U.S. Army Air Force 2nd Lt. Martin Murray was piloting a B-24D Liberator plane that took off from an airfield on the island of New Guinea on Oct. 27, 1943, with 11 other crewmen aboard. He was flying a reconnaissance mission over shipping lanes in the Bismarck Sea, ahead of an attack on Japanese forces nearby. But the mission was scrapped midflight because of bad weather, and flight controllers instructed Murray to land the plane at a friendly airstrip on an island nearby.
The plane never landed, and the crew's fate -- until now -- was unknown.
But 60 years after Murray's ill-fated mission, the military got a tip about his whereabouts. A villager in Papua New Guinea, came upon what looked like a decades-old crash site and retrieved an ID card belonging to one of the crew members, the Pentagon announced Wednesday. A team from the military's joint POW/MIA Accounting Command went to investigate.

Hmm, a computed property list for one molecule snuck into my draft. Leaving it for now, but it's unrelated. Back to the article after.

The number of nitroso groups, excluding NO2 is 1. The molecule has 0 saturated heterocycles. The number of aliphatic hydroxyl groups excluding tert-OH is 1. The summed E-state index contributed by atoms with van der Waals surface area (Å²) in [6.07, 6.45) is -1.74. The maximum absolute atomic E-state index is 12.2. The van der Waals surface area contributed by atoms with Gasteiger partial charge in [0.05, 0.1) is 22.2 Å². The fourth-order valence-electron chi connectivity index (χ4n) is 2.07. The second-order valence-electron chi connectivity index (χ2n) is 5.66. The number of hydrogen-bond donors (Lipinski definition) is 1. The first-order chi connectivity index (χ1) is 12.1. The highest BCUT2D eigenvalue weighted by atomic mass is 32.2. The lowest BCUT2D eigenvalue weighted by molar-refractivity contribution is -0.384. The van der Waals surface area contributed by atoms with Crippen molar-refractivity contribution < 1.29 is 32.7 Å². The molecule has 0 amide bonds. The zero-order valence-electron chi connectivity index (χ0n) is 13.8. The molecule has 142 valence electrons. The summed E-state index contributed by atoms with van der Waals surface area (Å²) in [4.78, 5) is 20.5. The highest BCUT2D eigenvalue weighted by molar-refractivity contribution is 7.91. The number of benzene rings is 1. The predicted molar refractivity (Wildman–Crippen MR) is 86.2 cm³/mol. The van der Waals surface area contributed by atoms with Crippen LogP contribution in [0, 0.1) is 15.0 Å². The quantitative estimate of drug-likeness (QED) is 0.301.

Murray, originally from Lowell, Mass., was 21 at the time of his death. He was survived by his parents and three sisters, all of whom have since died. But several of Murray's cousins are still living, and they plan to give him a proper burial in Marshfield, Mass., this Saturday, with full military honors -- nearly 68 years late.
Nearly 75,000 Americans still remain missing, unrecovered or unidentified from World War II, the Pentagon said.